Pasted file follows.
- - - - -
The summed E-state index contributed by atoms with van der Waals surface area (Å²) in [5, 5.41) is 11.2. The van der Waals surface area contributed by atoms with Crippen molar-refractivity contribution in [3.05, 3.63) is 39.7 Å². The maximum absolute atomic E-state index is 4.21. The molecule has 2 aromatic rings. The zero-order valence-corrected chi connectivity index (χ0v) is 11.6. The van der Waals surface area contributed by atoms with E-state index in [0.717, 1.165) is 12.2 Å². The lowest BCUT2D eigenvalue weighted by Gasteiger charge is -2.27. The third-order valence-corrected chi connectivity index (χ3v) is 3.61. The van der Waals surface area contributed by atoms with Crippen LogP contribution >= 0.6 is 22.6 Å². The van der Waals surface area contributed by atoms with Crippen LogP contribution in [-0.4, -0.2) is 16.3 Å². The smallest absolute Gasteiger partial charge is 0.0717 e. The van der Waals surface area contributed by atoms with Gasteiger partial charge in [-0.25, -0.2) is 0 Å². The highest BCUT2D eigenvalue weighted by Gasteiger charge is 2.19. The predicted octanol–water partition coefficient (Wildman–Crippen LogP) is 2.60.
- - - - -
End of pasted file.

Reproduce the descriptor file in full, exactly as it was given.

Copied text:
The summed E-state index contributed by atoms with van der Waals surface area (Å²) in [5, 5.41) is 11.2. The van der Waals surface area contributed by atoms with Crippen molar-refractivity contribution in [3.05, 3.63) is 39.7 Å². The maximum absolute atomic E-state index is 4.21. The molecule has 2 aromatic rings. The zero-order valence-corrected chi connectivity index (χ0v) is 11.6. The van der Waals surface area contributed by atoms with E-state index in [0.717, 1.165) is 12.2 Å². The lowest BCUT2D eigenvalue weighted by Gasteiger charge is -2.27. The third-order valence-corrected chi connectivity index (χ3v) is 3.61. The van der Waals surface area contributed by atoms with Crippen LogP contribution >= 0.6 is 22.6 Å². The van der Waals surface area contributed by atoms with Crippen LogP contribution in [-0.4, -0.2) is 16.3 Å². The smallest absolute Gasteiger partial charge is 0.0717 e. The van der Waals surface area contributed by atoms with Gasteiger partial charge in [-0.25, -0.2) is 0 Å². The highest BCUT2D eigenvalue weighted by Gasteiger charge is 2.19. The predicted octanol–water partition coefficient (Wildman–Crippen LogP) is 2.60.